I bought a new 2013 Chevy Avalanche in January. I'm experiencing brake noise on the front wheels at low speeds and after it has been parked for a bit. I took it to the dealer once already, but they said they couldn't replicate the problem and, as there wasn't anything visibly wrong with the brakes, it wasn't fixed. However, I continue to hear it. Should I be concerned? – Niklas
If the noise was gone by the time you got to the dealer, I would guess it to be caused by a light layer of rust on the rotors.
This can occur in as little as 18 to 24 hours.
Look at the front rotors through the wheels before starting out. Look again after applying the brakes a few times and compare. Chances are you will notice a slight hazy layer on the rotor, perhaps even visible as rust, that disappears after use.
I could retrofit an HID kit to my car. I hesitate to do so because of the nature of the HID bulb, compared to a normal bulb. – Sol in Ile Perrot, Que.
The bulb has little to do with the headlight pattern, which is determined by the reflector. Halogen headlamps and HID headlamps require different optics to produce a safe and effective – not to mention legal – beam pattern.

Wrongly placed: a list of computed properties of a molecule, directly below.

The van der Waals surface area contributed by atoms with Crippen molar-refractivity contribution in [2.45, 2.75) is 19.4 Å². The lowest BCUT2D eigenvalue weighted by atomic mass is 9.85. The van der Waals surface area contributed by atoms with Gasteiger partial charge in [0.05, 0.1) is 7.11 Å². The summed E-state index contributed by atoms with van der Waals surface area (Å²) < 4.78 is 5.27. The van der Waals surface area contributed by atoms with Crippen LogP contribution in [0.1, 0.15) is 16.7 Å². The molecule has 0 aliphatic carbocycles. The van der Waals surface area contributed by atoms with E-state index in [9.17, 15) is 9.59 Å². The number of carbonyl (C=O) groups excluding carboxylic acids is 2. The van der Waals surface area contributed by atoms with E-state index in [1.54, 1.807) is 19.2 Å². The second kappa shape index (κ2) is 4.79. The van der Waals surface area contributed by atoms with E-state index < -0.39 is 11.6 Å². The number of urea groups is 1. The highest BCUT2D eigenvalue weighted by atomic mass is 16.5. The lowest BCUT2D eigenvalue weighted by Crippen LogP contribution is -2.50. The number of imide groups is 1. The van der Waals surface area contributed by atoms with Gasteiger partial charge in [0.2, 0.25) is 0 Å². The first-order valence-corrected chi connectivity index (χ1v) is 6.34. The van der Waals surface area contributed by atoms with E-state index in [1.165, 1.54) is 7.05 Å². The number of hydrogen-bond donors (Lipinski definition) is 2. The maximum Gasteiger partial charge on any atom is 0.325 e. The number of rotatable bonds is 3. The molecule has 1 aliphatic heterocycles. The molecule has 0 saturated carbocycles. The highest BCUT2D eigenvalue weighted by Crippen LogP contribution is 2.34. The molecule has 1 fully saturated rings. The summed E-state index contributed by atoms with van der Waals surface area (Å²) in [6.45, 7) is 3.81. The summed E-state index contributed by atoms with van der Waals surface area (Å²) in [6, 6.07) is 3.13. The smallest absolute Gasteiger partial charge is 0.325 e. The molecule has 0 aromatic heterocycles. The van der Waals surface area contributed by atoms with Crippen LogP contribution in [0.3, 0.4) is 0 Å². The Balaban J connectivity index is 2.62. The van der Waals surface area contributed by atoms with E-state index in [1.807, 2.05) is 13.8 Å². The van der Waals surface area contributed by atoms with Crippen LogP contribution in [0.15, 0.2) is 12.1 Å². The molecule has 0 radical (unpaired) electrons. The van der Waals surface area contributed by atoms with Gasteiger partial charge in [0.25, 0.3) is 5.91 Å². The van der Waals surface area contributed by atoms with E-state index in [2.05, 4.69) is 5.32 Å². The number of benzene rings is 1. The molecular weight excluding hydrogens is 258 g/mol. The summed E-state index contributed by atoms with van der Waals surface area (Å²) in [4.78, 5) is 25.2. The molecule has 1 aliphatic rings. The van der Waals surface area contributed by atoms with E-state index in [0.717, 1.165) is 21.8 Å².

I have no problem with HID headlights themselves, those designed around the bulb that use proper focusing optics to control the beam pattern, but the cheap reflector kits on the market result in little more than a scattered and poorly aimed light source that commonly blinds oncoming drivers.
Aftermarket kits to convert halogen headlamps to HID Xenon must include the entire unit. The lens and reflector designed around the halogen bulb will not work with the HID bulb. The result will include an incorrect beam pattern.
HID lights produce light by means of gas discharge – an electric arc between two electrodes housed inside a transparent quartz envelope. That light appears to have a blue tinge, but is actually whiter than that of a standard halogen lamp. Due to that brighter light, these systems require specific lens and reflectors and self-levelling systems to reduce danger to other drivers. Referred to as HID, Xenon or Bi-Xenon lights, they should not be confused with conventional bulbs that use xenon gas in their glass envelope.
Common aftermarket halogen to HID conversion kits contravene regulations as they use ballasts, wiring and HID bulbs that plug straight into the existing lens or reflector.
If your car's manufacturer offered HID lighting as an option, it might be possible to order the related parts – but that list would be extensive and expensive as it would have to include the electrical and lens components, and the shutters and self-levelling systems that make them work and meet regulations.
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